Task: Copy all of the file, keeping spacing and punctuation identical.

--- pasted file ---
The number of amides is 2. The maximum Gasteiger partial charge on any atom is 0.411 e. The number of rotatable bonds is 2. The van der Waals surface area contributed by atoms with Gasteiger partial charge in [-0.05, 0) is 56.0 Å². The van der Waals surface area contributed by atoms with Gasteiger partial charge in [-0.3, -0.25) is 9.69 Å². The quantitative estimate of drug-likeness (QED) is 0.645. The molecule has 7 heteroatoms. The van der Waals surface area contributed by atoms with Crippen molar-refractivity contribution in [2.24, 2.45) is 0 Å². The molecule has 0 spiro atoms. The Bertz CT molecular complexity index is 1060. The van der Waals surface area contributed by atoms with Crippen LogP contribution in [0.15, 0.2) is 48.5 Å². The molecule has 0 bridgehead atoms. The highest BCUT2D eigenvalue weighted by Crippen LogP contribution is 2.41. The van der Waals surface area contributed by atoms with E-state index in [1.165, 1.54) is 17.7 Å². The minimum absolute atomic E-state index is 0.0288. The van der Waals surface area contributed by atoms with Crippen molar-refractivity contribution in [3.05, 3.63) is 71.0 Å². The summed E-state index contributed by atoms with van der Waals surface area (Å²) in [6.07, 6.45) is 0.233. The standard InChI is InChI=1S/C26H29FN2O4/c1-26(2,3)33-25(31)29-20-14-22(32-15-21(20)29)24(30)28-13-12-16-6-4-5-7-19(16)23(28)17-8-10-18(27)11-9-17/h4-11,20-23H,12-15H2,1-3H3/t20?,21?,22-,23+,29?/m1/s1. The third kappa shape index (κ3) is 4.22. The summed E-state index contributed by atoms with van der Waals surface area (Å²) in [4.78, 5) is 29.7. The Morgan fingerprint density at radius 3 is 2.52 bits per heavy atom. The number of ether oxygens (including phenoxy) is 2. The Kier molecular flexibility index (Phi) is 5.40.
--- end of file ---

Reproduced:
The number of amides is 2. The maximum Gasteiger partial charge on any atom is 0.411 e. The number of rotatable bonds is 2. The van der Waals surface area contributed by atoms with Gasteiger partial charge in [-0.05, 0) is 56.0 Å². The van der Waals surface area contributed by atoms with Gasteiger partial charge in [-0.3, -0.25) is 9.69 Å². The quantitative estimate of drug-likeness (QED) is 0.645. The molecule has 7 heteroatoms. The van der Waals surface area contributed by atoms with Crippen molar-refractivity contribution in [2.24, 2.45) is 0 Å². The molecule has 0 spiro atoms. The Bertz CT molecular complexity index is 1060. The van der Waals surface area contributed by atoms with Crippen LogP contribution in [0.15, 0.2) is 48.5 Å². The molecule has 0 bridgehead atoms. The highest BCUT2D eigenvalue weighted by Crippen LogP contribution is 2.41. The van der Waals surface area contributed by atoms with E-state index in [1.165, 1.54) is 17.7 Å². The minimum absolute atomic E-state index is 0.0288. The van der Waals surface area contributed by atoms with Crippen molar-refractivity contribution in [3.05, 3.63) is 71.0 Å². The summed E-state index contributed by atoms with van der Waals surface area (Å²) in [6.07, 6.45) is 0.233. The standard InChI is InChI=1S/C26H29FN2O4/c1-26(2,3)33-25(31)29-20-14-22(32-15-21(20)29)24(30)28-13-12-16-6-4-5-7-19(16)23(28)17-8-10-18(27)11-9-17/h4-11,20-23H,12-15H2,1-3H3/t20?,21?,22-,23+,29?/m1/s1. The third kappa shape index (κ3) is 4.22. The summed E-state index contributed by atoms with van der Waals surface area (Å²) in [4.78, 5) is 29.7. The Morgan fingerprint density at radius 3 is 2.52 bits per heavy atom. The number of ether oxygens (including phenoxy) is 2. The Kier molecular flexibility index (Phi) is 5.40.